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The negotiations that led to former President Bill Clinton's secret mission to North Korea began when two U.S. journalists were seized by the isolated Stalinist state, and were spurred on by the administration's hope that they might lead to a resumption of gridlocked disarmament talks, according to people close to the process.

The goal was a specific deal: If the United States showed respect by dispatching a high-level emissary to Pyongyang, the North would release journalists Laura Ling and Euna Lee, who were arrested along the border with China on March 17.

"This has been an orchestrated diplomatic process, carefully calibrated in both capitals," said a person who has been close to the exchanges since they began. He asked for anonymity because of the diplomatic sensitivity of the issue.

The mission headed for a successful conclusion today, as the two women joined the former president in a flight back to the United States.

A large number of respected figures volunteered to be the envoy, including Clinton; former Vice President Al Gore, who is co-founder of the media company that employs the two women; Senate Foreign Relations Committee Chairman John F. Kerry, D-Mass.; New Mexico Gov. Bill Richardson; and former U.S. Ambassador to South Korea Donald P. Gregg.

But it became clear that Clinton was the best choice. He presided over a long thaw in relations between the U.S. and North Korea as president in the 1990s and was one of the most important American visitors to the North since his secretary of state, Madeleine Albright, traveled there in 2000.

Clinton was eager for the role. He had been urged to take on the mission in May, when he met in Seoul with Kim Dae Jung, the former South Korean president who had worked with Clinton while both were in office to carry out a "sunshine policy" with the North.

"He was a perfect choice, and a safe choice," said Charles L. Pritchard, a former U.S. negotiator with North Korea. "He'd handled tough North Korea issues before, and he wasn't going to go off and do something that the secretary of State wouldn't like." Although Secretary of State Hillary Rodham Clinton made repeated public appeals for the women's release, the negotiations were handled primarily - like much of the Obama administration's foreign policy - by senior White House aides. They included retired Gen. James L. Jones, the national security advisor; Thomas E. Donilon, one of Jones' deputies; and Jeffrey Bader, the top National Security Council expert on the region.

Administration officials wanted to separate the mission as much as possible from politics, in hopes of preventing North Korea from forcing concessions in the 6-year-old nuclear disarmament talks.

Yet behind the scenes, White House officials kept tight control of the negotiations, said people close to the process. They wanted to be sure that Bill Clinton wouldn't depart for North Korea in a chartered jet unless there was a very good chance that the North Koreans would release the women.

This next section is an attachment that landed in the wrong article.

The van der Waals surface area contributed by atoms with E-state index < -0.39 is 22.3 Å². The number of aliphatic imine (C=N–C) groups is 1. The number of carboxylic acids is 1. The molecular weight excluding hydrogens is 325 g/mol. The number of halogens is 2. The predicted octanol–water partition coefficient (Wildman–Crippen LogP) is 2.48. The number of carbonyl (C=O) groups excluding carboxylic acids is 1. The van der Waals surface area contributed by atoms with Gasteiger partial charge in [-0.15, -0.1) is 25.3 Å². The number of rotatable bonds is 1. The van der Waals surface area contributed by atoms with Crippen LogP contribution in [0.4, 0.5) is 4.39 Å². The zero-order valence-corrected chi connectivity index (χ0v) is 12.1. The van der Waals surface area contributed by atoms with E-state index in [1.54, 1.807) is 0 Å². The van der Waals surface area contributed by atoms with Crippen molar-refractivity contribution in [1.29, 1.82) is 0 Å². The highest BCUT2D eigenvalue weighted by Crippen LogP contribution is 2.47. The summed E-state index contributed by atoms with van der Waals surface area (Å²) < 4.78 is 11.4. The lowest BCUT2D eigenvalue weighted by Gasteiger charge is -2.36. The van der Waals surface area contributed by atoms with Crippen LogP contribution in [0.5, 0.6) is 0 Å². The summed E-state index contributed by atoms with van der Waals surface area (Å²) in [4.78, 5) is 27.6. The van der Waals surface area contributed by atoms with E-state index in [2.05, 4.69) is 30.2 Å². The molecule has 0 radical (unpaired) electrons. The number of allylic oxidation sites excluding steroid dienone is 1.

Many Obama officials are skeptical that North Korea officials, who have repeatedly denounced the six-country disarmament talks, will return to the negotiating table. Yet some officials are hoping that the mission could provide the North with a face-saving way to move back toward negotiations.

Those might start, for example, with country-to-country talks between U.S. and North Korean officials, possibly followed later by international negotiations, in a new format if not in the current so-called six-party talks. North Korean officials have been eager for such one-on-one talks with the Americans, believing they would have a better advantage.

U.S. officials have publicly ruled out any new deal that would reward North Korea for finally doing what the United States and its allies have already paid them for doing, such as dismantling its aging Yongbyon nuclear reactor. But the United States and its partners might be willing to reward Pyongyang if it takes new steps toward disarmament, these sources said.

One of the important messages that the United States sent Pyongyang came July 10, when Hillary Clinton said in a televised public meeting at the State Department that the women and their families had expressed "great remorse" for entering North Korea. She asked Pyongyang to give an "amnesty" to the women.

North Korea sent a positive message back on July 27, when its state-run news agency said Pyongyang might be open to a resumption of dialogue.

Though North Korea's leadership is believed to be embroiled in an internal dispute about who will succeed Kim, the people close to the talks said it was clear that in these communications, Kim, known as "Dear Leader," was still making the key decisions.

A 1994 visit to Pyongyang by former President Jimmy Carter led to a period of cooperation between the two countries. But Korea specialists said that the success of the mission shouldn't lead to any unrealistic hopes about the chances for a real improvement in U.S.-North Korean relations, which have been in a downward spiral all year.

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